It has been a very long time, almost half of my life, that I have waited to join the night syndicate on this lake. There are only a very select few that get the chance and it is literally 'dead mans shoes'.
It was a day of epic proportions then, when the good old posty dropped a white envelope on my mat containing my membership card and rota (week on,week off for newbies) details.
The ticket starts on May 1st and the lake is currently enjoying a short close season. What better time then to go and have a mooch about.
The lake is an oasis, set in a depression. Many years ago it was used for washing gravel. It is now a far cry away from those times. You feel like you are entering another world.
At the first swim I was greeted by old Esox, as he drifted by in the clear margins. This is the home of large predators, it's Catfish population amongst the oldest and biggest in the country. That's not what I'm after though. The Carp population is an enigma, some old original fish are there and a few recent stockies.
It's a lake of character, edged with mature native trees. I really can't wait to get stuck into it, so much so that I can't summon the desire to fish anywhere else at the moment.
Some of the swims just scream....CARP.
A bay at the far end was an obvious place to explore, quiet and snaggy, it has all the ingredients you'd look for. I was strolling through the undergrowth when something caught my eye.
Do you see an orangey/yellow shape in the centre of this photo? That is Carp, a rather large Koi. I was intrigued and tried to manoevre myself for a better view, he soon clocked me though, and set off down the lake away from me. I continued my circumnavigation.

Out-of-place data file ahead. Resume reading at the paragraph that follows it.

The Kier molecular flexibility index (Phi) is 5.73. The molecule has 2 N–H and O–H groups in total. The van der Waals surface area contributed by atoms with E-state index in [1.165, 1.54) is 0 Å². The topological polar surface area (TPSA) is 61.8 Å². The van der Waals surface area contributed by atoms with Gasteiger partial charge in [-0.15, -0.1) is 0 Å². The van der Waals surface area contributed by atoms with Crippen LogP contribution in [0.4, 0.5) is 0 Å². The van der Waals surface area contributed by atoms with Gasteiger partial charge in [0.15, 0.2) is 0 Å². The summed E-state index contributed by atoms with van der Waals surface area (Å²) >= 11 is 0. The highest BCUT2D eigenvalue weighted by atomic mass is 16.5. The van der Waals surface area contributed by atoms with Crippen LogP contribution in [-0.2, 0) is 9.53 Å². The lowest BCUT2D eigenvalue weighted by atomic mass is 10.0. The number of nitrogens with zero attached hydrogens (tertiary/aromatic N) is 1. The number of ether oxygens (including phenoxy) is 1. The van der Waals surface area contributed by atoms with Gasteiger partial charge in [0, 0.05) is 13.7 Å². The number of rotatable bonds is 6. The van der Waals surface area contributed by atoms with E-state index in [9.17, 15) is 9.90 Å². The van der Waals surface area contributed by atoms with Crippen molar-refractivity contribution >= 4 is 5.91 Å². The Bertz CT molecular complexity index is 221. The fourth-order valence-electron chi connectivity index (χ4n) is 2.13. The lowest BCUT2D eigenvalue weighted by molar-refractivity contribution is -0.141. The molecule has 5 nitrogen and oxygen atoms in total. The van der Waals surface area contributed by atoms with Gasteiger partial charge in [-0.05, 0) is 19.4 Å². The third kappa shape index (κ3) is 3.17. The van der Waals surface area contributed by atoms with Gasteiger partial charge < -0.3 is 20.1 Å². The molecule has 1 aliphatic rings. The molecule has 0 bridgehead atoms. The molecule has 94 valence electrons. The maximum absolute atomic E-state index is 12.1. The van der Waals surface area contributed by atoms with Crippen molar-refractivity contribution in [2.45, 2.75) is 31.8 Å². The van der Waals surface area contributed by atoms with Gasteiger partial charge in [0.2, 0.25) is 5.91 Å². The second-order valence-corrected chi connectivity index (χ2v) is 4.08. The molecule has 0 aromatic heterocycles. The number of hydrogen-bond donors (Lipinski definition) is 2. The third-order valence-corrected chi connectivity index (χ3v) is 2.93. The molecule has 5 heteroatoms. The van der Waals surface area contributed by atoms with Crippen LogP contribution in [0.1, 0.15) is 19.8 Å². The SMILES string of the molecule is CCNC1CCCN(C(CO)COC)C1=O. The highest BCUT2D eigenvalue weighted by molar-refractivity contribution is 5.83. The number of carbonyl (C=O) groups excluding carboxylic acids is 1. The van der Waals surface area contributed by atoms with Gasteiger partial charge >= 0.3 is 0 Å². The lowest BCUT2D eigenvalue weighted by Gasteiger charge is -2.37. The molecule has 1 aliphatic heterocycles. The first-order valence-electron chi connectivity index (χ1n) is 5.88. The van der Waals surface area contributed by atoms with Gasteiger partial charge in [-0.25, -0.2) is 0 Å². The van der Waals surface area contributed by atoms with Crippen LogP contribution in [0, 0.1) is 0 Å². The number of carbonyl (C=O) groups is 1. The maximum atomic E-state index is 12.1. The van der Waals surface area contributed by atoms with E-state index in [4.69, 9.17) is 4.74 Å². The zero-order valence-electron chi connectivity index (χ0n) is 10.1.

I soon found a couple of carp in this quiet corner.
Remarkably, tucked well in behind a large snag, I spotted another, different Koi, this one I have christened Casper. I tried to shuffle towards him without 'spooking' him.
By the time this fella came there wasn't much left.
By now the afternoon sun had reach the little bay and it contained a group of commons as well as Black Cheeks. That Koi really looked a peach though, wide across the back, waddling as she went. I was unable to guess a weight.
It was lovely, sitting in the late March sun watching Carp, acquainting myself with my new mates.Something flashed in the corner of my eye, and there in the margins was Casper flashing in the sunlight, rubbing himself on the lake bed. My guess, having seen a few of the fish doing this, is that they are removing leeches that have latched onto them in the winter, when the fish would not have moved much.
He then proceeded to swim right in front of me, he really is a friendly fish!!